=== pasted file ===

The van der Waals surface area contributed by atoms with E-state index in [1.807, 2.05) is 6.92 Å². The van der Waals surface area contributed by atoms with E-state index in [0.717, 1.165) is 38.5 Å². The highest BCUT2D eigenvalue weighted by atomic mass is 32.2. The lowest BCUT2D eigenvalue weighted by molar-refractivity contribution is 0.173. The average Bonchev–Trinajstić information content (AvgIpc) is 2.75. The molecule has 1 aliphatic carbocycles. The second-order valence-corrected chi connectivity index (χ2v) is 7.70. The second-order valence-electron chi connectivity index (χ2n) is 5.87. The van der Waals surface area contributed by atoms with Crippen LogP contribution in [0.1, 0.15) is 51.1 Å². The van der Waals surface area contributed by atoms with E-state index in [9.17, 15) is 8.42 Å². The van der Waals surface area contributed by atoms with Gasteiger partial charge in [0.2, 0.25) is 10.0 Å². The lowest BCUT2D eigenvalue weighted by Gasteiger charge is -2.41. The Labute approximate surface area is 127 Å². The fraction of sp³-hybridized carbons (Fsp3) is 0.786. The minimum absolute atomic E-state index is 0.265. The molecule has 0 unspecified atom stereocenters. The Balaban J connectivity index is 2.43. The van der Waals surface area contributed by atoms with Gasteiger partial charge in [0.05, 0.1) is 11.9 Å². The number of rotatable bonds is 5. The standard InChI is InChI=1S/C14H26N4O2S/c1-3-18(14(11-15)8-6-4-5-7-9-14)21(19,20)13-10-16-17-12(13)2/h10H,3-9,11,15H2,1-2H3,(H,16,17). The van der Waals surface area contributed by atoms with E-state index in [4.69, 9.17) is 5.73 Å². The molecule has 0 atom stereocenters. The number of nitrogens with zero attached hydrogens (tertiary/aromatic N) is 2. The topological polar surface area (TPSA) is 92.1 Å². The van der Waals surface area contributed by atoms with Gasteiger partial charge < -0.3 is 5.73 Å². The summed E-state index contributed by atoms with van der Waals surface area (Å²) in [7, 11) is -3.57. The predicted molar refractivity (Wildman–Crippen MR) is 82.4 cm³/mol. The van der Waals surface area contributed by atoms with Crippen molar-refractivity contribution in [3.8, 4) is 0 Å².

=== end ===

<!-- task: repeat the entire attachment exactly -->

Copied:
The van der Waals surface area contributed by atoms with E-state index in [1.807, 2.05) is 6.92 Å². The van der Waals surface area contributed by atoms with E-state index in [0.717, 1.165) is 38.5 Å². The highest BCUT2D eigenvalue weighted by atomic mass is 32.2. The lowest BCUT2D eigenvalue weighted by molar-refractivity contribution is 0.173. The average Bonchev–Trinajstić information content (AvgIpc) is 2.75. The molecule has 1 aliphatic carbocycles. The second-order valence-corrected chi connectivity index (χ2v) is 7.70. The second-order valence-electron chi connectivity index (χ2n) is 5.87. The van der Waals surface area contributed by atoms with Crippen LogP contribution in [0.1, 0.15) is 51.1 Å². The van der Waals surface area contributed by atoms with E-state index in [9.17, 15) is 8.42 Å². The van der Waals surface area contributed by atoms with Gasteiger partial charge in [0.2, 0.25) is 10.0 Å². The lowest BCUT2D eigenvalue weighted by Gasteiger charge is -2.41. The Labute approximate surface area is 127 Å². The fraction of sp³-hybridized carbons (Fsp3) is 0.786. The minimum absolute atomic E-state index is 0.265. The molecule has 0 unspecified atom stereocenters. The Balaban J connectivity index is 2.43. The van der Waals surface area contributed by atoms with Gasteiger partial charge in [0.05, 0.1) is 11.9 Å². The number of rotatable bonds is 5. The standard InChI is InChI=1S/C14H26N4O2S/c1-3-18(14(11-15)8-6-4-5-7-9-14)21(19,20)13-10-16-17-12(13)2/h10H,3-9,11,15H2,1-2H3,(H,16,17). The van der Waals surface area contributed by atoms with E-state index in [4.69, 9.17) is 5.73 Å². The molecule has 0 atom stereocenters. The number of nitrogens with zero attached hydrogens (tertiary/aromatic N) is 2. The topological polar surface area (TPSA) is 92.1 Å². The van der Waals surface area contributed by atoms with Gasteiger partial charge < -0.3 is 5.73 Å². The summed E-state index contributed by atoms with van der Waals surface area (Å²) in [7, 11) is -3.57. The predicted molar refractivity (Wildman–Crippen MR) is 82.4 cm³/mol. The van der Waals surface area contributed by atoms with Crippen molar-refractivity contribution in [3.8, 4) is 0 Å².